|Project by Waldo88||posted 06-22-2016 03:14 PM||1435 views||28 times favorited||14 comments|
I designed and built this credenza for the TV room as an entertainment center and toy storage. This is the centerpiece of the room we spend the most time in. We have a preschooler and baby, so being kid safe and durable was a big design concern.
There are no sharp edges or doors to slam little fingers in (plus the doors in the tv stand this replaced were broken by “taking rides”). It is sized so that the TV is at optimum viewing height from the couch. The rule of thirds was used to get the proportions right, and the legs are placed at the halfway point of the outer quarters. The legs are angled 15 degrees on the long dimension and 7.5 degrees on the short dimension.
It is made of walnut, walnut plywood, maple, maple plywood, and birch plywood. I’m not sure what to call the casework construction technique, but I built it this way to have solid edges all around; edges tend to be the failure point for plywood casework, plus I really like the rounded look. To me rounded edges is a refinement you’ll only ever see in custom pieces, its just not commercially viable to build something that way.
It is finished with homemade Danish oil (1/3 BLO, 1/3 Poly, 1/3 MS) first and then a coat of lacquer.
The drawer pulls are a bit unusual, they were on an old built-in that was original to our house that previous owners had moved into the garage. They were well made and in great condition. Since this piece was made to look like and inspired by original midcentury pieces, it seemed fitting to use them; chrome is some old-school cool.
I have a little shop and don’t have a table saw, power planer, or jointer, but do love using handplanes. It seemed a bit daunting to build a large casepiece using mostly hand tools (incl powered), but once I figured out how to do everything it really was no big deal.
More construction pics:
This thing was too big for my shop, so it was built in the garage. All of the plywood cuts were made with a circular saw on 2×4’s against a fence (plywood makes a great fence).
Dadoes and rabbets were made using my router against some fences. The back (1/2” birch ply) is glued into rabbets all around. The two dividers are glued into dadoes.
I wanted the face frame/edge banding to be double thickness. I added an extra band of plywood all around to support it; it was also much easier to cut the t-track slots that way. The divider, while maple ply, has walnut edging. I wanted the inside light colored to make it easier to see things.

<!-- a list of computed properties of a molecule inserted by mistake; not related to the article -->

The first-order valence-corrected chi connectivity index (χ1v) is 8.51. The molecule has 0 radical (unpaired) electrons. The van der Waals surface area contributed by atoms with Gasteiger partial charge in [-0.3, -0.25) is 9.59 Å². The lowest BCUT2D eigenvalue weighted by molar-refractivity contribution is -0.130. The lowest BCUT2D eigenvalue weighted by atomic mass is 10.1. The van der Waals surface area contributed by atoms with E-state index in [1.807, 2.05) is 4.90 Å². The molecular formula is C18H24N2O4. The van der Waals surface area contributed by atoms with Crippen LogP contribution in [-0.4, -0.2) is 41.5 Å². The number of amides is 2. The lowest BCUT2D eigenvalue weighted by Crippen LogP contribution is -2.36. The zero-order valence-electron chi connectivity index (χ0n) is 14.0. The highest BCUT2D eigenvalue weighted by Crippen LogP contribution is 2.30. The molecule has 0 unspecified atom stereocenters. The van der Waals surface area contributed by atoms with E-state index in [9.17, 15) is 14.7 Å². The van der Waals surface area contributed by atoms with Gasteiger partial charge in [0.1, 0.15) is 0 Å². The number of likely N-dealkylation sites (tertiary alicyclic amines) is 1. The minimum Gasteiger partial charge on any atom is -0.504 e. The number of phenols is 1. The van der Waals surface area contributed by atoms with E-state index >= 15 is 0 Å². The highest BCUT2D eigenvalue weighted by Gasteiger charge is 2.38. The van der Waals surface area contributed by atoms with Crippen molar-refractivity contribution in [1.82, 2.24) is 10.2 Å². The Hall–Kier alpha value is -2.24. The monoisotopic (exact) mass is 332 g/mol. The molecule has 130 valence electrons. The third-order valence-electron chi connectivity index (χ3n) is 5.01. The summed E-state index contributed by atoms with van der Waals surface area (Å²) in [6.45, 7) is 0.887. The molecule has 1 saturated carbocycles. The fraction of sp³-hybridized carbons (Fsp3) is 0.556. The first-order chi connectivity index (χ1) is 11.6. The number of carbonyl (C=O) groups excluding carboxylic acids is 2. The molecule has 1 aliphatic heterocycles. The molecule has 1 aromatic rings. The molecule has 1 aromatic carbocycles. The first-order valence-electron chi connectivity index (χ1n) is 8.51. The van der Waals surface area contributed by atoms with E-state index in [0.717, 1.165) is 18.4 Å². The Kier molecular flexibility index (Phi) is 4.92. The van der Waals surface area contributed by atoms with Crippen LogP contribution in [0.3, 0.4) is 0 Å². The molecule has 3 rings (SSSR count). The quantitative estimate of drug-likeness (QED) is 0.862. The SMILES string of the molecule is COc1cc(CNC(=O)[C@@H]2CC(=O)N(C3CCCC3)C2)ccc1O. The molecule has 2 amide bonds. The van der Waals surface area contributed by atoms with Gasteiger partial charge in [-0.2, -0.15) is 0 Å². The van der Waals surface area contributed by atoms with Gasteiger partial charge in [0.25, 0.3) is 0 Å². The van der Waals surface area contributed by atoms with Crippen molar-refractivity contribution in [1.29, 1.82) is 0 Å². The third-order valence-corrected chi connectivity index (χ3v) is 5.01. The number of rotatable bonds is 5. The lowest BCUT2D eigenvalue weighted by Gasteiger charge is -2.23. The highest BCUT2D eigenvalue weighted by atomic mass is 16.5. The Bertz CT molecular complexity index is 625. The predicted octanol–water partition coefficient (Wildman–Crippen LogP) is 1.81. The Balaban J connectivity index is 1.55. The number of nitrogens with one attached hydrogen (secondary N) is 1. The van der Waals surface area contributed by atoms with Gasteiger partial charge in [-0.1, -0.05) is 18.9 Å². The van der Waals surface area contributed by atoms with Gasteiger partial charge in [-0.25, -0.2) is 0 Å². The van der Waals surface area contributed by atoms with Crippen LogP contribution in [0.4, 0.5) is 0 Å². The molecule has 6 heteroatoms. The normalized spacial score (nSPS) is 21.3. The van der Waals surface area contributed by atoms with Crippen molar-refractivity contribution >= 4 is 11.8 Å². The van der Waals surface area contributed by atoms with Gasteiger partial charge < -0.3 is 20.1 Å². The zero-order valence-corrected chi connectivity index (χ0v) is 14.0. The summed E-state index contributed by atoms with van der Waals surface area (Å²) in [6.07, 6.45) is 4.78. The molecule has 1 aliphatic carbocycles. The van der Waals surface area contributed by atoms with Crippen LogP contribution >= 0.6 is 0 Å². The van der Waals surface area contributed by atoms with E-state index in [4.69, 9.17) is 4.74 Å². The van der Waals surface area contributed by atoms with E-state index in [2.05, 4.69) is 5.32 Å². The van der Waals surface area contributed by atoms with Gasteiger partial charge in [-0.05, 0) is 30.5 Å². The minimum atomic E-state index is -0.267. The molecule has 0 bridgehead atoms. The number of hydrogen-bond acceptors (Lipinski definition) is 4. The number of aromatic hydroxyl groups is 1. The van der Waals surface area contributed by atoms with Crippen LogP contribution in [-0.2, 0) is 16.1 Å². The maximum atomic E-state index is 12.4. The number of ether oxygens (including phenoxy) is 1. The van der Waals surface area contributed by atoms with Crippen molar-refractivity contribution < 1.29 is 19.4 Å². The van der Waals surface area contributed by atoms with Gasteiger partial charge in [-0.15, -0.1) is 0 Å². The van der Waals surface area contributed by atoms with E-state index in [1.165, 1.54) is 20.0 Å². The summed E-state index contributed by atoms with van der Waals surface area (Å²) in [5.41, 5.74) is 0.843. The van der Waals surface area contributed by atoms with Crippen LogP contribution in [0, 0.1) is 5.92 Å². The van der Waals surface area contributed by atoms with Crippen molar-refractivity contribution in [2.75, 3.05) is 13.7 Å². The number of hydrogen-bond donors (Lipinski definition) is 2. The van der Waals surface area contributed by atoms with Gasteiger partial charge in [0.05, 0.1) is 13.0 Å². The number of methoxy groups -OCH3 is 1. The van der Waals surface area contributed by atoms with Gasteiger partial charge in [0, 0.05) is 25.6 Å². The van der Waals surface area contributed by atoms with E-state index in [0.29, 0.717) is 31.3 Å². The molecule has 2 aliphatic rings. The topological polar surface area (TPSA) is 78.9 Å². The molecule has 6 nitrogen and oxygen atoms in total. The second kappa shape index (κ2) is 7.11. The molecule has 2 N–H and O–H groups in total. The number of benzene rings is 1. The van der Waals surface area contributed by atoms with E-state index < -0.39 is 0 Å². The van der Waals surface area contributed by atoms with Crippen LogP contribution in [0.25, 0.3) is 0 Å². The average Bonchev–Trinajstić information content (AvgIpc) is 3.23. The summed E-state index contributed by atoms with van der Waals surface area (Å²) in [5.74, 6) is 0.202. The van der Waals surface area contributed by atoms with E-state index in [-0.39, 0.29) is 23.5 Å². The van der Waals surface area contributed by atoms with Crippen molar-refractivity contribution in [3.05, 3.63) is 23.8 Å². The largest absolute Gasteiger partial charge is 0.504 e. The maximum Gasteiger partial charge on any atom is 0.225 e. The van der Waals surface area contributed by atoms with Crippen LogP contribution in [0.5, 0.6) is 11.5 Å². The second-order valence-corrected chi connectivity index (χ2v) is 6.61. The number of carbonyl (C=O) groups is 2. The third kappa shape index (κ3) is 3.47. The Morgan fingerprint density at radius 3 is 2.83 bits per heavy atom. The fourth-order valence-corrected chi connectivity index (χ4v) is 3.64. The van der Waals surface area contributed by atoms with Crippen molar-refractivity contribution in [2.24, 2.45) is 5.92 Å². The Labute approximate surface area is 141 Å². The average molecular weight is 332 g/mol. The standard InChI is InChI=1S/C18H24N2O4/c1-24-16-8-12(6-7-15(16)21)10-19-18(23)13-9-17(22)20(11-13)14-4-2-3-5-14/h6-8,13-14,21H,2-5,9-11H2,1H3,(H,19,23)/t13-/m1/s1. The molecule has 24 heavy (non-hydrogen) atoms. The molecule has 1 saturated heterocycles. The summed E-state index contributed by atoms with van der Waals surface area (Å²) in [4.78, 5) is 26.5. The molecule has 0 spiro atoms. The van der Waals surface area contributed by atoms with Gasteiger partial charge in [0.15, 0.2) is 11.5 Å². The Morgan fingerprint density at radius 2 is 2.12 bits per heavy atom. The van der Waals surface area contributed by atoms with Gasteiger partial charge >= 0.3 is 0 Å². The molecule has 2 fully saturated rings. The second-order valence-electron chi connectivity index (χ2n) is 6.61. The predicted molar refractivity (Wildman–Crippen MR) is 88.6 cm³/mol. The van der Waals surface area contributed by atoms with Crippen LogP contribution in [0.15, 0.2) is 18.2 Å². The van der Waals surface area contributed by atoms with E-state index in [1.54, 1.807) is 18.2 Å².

I used dowels to align the face frame/edge banding. It was cut piece by piece to really nail perfect miters.
The first step in finishing. I put the DO on before building the legs if for no other reason than to add a bit of durability.
I didn’t have enough walnut plywood to make the drawer fronts, so I made some myself using some walnut veneer I had. I was going to use some walnut boards I had, but it didn’t match the walnut ply well at all (steamed vs. unsteamed I think). A simple vacuum press makes veneering easy.
I had to make a prototype to get the legs right.
The legs are made from solid walnut. They were shaped using a spokeshave, angle grinder, rasp/files, and sanding. All solid wood stock prep (incl drawers) was done with handplanes; I don’t have a power planer or jointer.
The connections are doweled, but I also used a reinforcing block inside the joint, cut with the grain direction so that there is no end grain in a glue joint.
The legs are only attached to the case via 3 screws in each of the cross stretchers (that line up exactly with the internal dividers). There isn’t really a need for more, but attaching closer to the center was important to keep bow out of the visible stretchers.
Drawers are made from solid maple, with box joints all around. The drawers slide on a waxed pieces of maple on the inside of the case, on a dado cut into each side of the drawer. Smooth as butter.
I put walnut edging on the shelves as well. The shelf pin holes were drilled using a jig I made from a piece of scrap pine, the holes in the jig were made on the drill press.